This week I was joining my Inupiaq friend Willie Hensley for lunch.  Willie is one of Alaska’s most respected statesmen as well as a good friend.  When we get together the conversation is interesting, substantial and significant.  So is the food.  Willie’s willingness to experiment with new food concepts matches my own.

Today I suggested a fusion restaurant I had heard about on the east side of Anchorage.  We made our way through the road construction detour on Muldoon Road.  (It’s said that Anchorage has only three seasons:  winter, almost winter and road construction.)  We found Casa in a non descript stand alone building.  As we entered we saw a bar with pool table to the right.  We were guided to a booth on the left side.  The restaurant side.

The room was decorated much as one would expect in a Mexican restaurant in Anchorage.  But the menu was far different.  Casa is a Mexican-Korean fusion restaurant.  How could we pass on the chance to try that?

Casa is the latest offering by Ronnie Lee, the Korean born chef who came to the United States to study fashion design.  Instead he discovered Japanese food and became enthralled not only with the food itself but with the color and design used by sushi chefs in preparing their presentations.  Lee has opened two successful sushi restaurants in Anchorage.  Casa is an experiment in a new and untraveled direction.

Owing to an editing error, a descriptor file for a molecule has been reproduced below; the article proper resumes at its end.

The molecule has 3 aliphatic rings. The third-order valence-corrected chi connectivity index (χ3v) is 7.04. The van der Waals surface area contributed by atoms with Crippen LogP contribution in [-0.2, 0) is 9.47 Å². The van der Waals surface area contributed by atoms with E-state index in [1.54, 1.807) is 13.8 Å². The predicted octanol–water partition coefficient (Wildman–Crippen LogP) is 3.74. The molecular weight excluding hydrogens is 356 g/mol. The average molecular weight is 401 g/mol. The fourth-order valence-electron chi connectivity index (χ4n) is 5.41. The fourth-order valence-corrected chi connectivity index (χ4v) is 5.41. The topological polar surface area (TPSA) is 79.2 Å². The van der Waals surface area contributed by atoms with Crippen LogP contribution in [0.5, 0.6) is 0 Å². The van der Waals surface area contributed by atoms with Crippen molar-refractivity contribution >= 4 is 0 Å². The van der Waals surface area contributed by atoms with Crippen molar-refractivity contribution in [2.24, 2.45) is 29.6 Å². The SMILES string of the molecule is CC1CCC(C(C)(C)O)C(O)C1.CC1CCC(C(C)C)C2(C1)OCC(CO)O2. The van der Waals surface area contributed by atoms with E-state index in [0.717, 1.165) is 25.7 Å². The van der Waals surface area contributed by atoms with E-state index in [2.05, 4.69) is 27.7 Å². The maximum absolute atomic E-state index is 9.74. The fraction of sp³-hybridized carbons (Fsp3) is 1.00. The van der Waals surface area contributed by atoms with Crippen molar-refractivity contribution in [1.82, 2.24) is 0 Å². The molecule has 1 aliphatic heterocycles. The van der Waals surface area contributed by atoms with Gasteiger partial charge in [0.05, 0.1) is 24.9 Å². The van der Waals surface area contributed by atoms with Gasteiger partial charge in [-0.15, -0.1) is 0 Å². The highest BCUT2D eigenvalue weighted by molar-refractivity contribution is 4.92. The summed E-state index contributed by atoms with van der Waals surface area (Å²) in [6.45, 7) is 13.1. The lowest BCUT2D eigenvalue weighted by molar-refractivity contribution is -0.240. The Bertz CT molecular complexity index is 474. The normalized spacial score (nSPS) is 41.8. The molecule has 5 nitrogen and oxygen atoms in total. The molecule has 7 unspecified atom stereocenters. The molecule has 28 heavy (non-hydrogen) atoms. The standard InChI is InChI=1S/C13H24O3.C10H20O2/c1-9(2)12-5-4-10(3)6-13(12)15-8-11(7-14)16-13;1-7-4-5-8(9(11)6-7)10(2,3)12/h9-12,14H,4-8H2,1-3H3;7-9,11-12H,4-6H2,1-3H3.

We placed our orders and very quickly the ubiquitous chips and salsa of a Mexican restaurant appeared.  Each of us also received a small bowl of chicken soup with threads of egg white.  Much like an egg drop soup.  We were in a fusion restaurant.

Willie ordered bibimbap, a traditional Korean dish that translates literally as “mixed rice with meat and assorted vegetables.”  The meat was pork.  The rice was Spanish rather than the customary white rice of Korea.  The classic presentation of bibimbap includes a raw egg on top.  At Casa the egg was replaced with a dollop of sour cream.

The sampling I tasted was highly pleasant.  I was especially pleased with the hint of sesame oil.  The flavors of Mexico and Korea were working well together.

I opted for the bulgogi burrito.  Bulgogi is another dish those accustomed to Korean food will recognize.  It translates to “marinated beef.”  The marinade usually includes soy sauce, sesame oil, green onion, garlic, shiitake mushrooms and onion.

The burrito set before me was huge.  Massive.  I told Willie there was no way I could eat all that.

I focused first on the sides.  There was, of course, the standard accompaniment of refried beans and rice one would expect in a Mexican restaurant.  There was also a beautiful tempura shrimp and slices of tempura sweet potato.  I forgot about the beans and rice.  The tempura was delectable.  The breading light and perfectly cooked.  Just nicely crisp on the outside without overcooking the delicate shrimp and sweet potato inside.  Beautifully done.